Basque separatist leader is released from Spanish jail
A Basque leader and former member of the armed separatist group ETA who is credited with helping end violence in the northern Spanish region was on Tuesday released from jail.
Madrid: A Basque leader and former member of the armed separatist group ETA who is credited with helping end violence in the northern Spanish region was on Tuesday released from jail.
Arnaldo Otegi, 57, was met by about 200 supporters -- many waving red, white and green Basque flags -- as he left the prison in the northern city of Logrono.
He was freed after serving a six-and-a-half year sentence for trying to resurrect outlawed Basque separatist party Batasuna.
"There are those who say there are no political prisoners in the Spanish state. But there would not be so many media here today if it wasn`t for the fact that today a political prisoner left a Spanish jail," he said as his supporters chanted "Independence!"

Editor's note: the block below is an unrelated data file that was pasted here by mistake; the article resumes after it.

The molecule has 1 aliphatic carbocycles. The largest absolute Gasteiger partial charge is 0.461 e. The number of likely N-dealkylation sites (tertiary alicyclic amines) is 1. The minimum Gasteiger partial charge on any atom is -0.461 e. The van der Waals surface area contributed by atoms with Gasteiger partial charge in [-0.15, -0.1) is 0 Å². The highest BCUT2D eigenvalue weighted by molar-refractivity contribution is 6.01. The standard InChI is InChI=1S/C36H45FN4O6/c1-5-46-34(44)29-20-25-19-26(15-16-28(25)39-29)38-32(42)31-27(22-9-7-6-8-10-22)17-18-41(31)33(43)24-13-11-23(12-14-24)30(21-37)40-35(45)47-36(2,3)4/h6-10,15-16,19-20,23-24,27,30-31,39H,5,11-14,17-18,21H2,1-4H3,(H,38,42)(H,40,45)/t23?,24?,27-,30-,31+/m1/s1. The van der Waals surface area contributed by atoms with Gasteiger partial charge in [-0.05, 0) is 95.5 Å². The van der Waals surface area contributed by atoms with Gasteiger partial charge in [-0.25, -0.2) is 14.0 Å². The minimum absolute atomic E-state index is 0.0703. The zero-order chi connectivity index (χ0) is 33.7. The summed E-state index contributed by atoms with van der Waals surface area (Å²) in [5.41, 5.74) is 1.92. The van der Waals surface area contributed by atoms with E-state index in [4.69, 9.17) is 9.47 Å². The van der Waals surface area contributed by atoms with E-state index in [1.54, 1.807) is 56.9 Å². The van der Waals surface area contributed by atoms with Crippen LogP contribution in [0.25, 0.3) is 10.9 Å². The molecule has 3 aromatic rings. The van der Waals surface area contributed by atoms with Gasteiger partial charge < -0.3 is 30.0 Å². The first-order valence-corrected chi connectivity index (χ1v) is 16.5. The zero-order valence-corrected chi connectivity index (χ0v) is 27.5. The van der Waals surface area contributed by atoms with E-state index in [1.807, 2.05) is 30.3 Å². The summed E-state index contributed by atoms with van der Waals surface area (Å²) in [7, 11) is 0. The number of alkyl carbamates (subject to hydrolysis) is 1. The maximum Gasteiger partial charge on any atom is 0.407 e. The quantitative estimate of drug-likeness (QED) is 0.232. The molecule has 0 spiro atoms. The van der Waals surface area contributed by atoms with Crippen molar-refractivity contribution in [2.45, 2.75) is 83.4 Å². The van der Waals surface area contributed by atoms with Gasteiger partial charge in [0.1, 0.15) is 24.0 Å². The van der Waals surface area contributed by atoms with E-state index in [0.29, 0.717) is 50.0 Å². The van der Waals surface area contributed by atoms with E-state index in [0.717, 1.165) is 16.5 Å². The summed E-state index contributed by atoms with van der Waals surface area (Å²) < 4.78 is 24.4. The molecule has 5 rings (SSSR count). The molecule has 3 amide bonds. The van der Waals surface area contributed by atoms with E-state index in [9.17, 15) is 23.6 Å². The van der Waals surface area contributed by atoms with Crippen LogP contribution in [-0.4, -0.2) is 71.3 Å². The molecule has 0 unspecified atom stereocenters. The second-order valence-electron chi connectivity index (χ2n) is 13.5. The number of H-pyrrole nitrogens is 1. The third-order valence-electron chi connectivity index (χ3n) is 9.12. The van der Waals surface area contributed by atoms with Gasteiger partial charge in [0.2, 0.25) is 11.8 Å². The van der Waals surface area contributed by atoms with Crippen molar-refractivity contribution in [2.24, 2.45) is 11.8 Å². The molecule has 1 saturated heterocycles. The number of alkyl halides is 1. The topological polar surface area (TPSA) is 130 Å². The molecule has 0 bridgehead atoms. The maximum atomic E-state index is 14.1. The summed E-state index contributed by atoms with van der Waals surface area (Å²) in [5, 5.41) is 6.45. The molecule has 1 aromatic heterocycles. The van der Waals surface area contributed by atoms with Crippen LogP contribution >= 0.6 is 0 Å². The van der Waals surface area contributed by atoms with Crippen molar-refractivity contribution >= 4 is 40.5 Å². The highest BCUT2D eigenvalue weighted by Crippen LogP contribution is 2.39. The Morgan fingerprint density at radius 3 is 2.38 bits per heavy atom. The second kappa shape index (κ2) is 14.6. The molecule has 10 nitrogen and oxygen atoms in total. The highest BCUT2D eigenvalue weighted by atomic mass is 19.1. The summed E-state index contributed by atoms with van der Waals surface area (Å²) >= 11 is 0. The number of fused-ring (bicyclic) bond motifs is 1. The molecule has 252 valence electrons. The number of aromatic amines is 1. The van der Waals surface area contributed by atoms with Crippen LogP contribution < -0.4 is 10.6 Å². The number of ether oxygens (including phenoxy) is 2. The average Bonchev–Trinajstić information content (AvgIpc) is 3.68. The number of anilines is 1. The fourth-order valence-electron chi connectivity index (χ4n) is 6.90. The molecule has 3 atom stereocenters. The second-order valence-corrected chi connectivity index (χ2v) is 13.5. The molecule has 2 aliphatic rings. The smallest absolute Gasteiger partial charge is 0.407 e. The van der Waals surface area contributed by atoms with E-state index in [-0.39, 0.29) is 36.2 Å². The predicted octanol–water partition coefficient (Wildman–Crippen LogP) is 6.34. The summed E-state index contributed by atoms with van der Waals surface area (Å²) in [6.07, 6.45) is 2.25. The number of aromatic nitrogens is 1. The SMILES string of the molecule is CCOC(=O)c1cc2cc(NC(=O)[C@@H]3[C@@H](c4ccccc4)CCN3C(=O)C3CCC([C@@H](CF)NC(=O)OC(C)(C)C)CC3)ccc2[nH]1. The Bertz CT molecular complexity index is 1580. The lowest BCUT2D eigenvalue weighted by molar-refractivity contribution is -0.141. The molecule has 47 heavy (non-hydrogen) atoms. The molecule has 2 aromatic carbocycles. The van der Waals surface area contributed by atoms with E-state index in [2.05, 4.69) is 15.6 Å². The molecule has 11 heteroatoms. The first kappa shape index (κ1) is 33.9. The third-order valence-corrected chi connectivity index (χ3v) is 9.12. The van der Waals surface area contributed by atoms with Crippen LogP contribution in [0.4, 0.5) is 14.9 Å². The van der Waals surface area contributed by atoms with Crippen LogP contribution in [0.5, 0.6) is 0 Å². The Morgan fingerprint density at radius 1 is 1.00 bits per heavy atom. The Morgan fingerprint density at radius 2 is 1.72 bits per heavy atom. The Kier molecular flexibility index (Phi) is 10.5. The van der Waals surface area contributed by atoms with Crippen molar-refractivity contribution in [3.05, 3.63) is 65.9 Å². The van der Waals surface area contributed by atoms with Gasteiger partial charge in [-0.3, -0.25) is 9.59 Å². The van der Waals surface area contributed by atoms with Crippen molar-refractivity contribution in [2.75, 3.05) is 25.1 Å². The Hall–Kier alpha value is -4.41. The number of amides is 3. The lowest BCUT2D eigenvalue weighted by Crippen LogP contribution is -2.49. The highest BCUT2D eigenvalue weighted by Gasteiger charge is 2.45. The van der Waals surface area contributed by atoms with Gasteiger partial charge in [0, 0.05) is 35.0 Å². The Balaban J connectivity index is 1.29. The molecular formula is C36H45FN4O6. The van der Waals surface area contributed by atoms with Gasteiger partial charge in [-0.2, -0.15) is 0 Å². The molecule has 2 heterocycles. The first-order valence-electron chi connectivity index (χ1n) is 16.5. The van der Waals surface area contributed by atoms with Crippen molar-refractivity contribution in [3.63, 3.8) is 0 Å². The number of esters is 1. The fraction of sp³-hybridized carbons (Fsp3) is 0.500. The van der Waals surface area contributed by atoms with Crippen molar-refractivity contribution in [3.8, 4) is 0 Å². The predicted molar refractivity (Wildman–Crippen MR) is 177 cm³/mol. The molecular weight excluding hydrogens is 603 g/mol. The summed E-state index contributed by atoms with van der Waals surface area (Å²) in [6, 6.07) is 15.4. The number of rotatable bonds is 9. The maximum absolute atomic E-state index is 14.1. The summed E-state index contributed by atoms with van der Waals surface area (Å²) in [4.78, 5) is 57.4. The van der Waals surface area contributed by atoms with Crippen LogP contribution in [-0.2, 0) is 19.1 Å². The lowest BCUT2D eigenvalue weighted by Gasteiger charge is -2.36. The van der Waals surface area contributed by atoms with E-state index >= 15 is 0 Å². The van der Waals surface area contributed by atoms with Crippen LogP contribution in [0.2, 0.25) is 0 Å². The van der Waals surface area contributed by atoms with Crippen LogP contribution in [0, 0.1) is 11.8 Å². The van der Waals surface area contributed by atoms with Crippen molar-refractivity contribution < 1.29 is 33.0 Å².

Batasuna has been banned since 2003 for being the "political wing" of ETA, which is blamed for over 820 killings in its campaign of bombings and shootings to create an independent Basque homeland in northern Spain and southwestern France.
Batasuna re-emerged as a legal pro-independence party, Sortu, which advocates for independence through democratic means.
Otegi was elected its secretary general in 2013 while in jail.
An active member of ETA since the age of 19, Otegi in the 1990s became one of the first ETA members to call for disarmament.
In 2006-2007, he was one of the main architects of peace negotiations between ETA and the Spanish government.
In October 2011 ETA declared a "definitive end to armed activity" but it has yet to formally disband or disarm.
While some hail Arnaldo Otegi as a hero, for others, especially relatives of ETA victims, he remains a hate figure.
Both his supporters and detractors predict he will play an important role, especially in regional elections slated for the year-end in the Basque Country.
He will not be eligible to run for office until 2022, although he can contest this restriction in court.